The chest strap is a feature on most (all?) new BCs. This is similar to the design of backpacks. It pulls the straps together to make it more comfortable. This can get in the way. Straps that are too high can wind up under the chin. The Avid strap is much lower on the shoulder straps. I have seen some BC that allow you to remove the strap and some are height adjustable.  The AVID is in a fixed location height but can be removed. During my pool dive, the position of this strap was in the vicinity of my dry suit inflator. It did not create a hazard but was a minor nuisance. I know I would not have noticed without the dry suit. 

The d-rings on the Avid are heavy duty. I think you could pull a truck with them. There are four on the shoulders and two at the bottom on each side. It sure meets my need from or connection points. The diameter of the rings is a little large for some of the clips on some diving equipment. This would be a consideration when purchasing accessories. 

The Avid has an awesome backpack. It has lumbar support making the BC a lot more comfortable carrying a tank. It is one of the first things I noticed when I tried it on. The Avid, like other Sherwood BCs does not have large hard pack. This makes it fold 1/3 smaller than some other BCs for travel. The tank is secured by two tank bands. This is required since the backpack is smaller.  There is a strap to loop around the top of the tank also.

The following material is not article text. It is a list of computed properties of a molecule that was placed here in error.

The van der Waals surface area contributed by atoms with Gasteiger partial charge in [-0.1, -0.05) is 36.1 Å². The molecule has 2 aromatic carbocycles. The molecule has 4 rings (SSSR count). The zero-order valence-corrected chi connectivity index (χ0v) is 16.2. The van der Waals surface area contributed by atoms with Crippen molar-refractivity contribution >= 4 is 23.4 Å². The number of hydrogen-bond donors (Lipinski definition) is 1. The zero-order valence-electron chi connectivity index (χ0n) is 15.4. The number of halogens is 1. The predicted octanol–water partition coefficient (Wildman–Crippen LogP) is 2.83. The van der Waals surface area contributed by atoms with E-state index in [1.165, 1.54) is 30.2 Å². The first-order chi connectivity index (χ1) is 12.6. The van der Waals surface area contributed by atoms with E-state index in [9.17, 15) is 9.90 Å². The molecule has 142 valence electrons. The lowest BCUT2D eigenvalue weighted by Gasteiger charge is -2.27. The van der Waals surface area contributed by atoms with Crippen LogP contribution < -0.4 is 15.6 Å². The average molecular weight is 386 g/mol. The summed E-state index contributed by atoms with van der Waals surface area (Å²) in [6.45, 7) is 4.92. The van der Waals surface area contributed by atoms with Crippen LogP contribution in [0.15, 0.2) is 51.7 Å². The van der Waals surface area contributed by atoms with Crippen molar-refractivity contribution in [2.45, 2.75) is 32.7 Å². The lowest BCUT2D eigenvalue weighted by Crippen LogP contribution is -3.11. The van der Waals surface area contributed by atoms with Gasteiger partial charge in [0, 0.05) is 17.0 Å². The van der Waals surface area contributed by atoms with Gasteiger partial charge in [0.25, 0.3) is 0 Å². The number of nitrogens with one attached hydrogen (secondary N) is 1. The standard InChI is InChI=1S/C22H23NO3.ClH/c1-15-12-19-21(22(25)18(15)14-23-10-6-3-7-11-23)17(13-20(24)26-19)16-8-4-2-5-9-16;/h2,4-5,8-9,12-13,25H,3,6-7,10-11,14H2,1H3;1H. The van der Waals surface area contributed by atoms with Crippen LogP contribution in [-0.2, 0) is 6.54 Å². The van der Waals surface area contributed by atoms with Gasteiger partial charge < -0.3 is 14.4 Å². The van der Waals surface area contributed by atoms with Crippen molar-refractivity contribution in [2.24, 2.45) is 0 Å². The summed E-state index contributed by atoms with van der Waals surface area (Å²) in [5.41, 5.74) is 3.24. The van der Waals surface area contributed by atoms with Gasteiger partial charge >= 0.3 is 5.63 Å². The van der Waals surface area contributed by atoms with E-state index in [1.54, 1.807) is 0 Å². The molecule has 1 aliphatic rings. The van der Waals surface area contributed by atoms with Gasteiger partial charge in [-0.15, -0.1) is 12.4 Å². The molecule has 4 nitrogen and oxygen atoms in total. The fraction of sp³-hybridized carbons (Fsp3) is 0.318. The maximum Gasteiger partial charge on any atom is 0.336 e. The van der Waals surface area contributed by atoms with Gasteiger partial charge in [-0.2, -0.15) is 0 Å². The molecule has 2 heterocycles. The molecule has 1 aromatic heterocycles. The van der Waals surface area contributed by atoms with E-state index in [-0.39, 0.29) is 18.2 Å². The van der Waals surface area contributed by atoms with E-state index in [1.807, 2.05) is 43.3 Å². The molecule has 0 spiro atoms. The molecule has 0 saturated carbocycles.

The cummerbund is nice and wide, padded, and has good depth compensation built in. I like to have a little more overlap of the Velcro in the front but it is more than adequate. All the straps are good and have plastic loops at the end to pull and adjust. 

One unique feature is the presence of quick clips. There is one on the left and one on the right. The left also has a snap attached. This makes attaching accessories, retractors, etc. easy and closer to the BC. These are nice but I would still like to have a small d-ring on each side for the odd connection. Fortunately, Cetacea make a clip for nearly everything. 

The low pressure inflator hose is longer than a lot of other. It get the inflator down away from the snorkel so that is nice. The hose to the regulator is connected on the inside rather than the outside of the hose. Many hoses push the hos toward the center of the body. The Avid hose keeps it straighter. There are three over-pressure dump valves: right shoulder, right rear, and left shoulder. There also some grommet locations. Akona sells a pro kit that has a light, retractors, and a knife that are compatible with this BC and they probably fit those holes. 

The BC holds 30 pounds of weight, 20 releasable and 10 in trim pockets. This is plenty even for a dry suit configuration. The trim pocket openings are a little small. Some weights may not easily fit into them. They do have latches to keep them closed instead of hook and loop fasteners. The pockets also don’t have bellows so they won’t slip around a lot but they won’t be as easy to adjust them in the water. 

I think the zippers could be heavier on this BC. It might not be an issue for the recreational diver but time will tell if they hold up to instructor use. 

Bottom line, I think this is an excellent BC and worth consideration for any recreational diving application.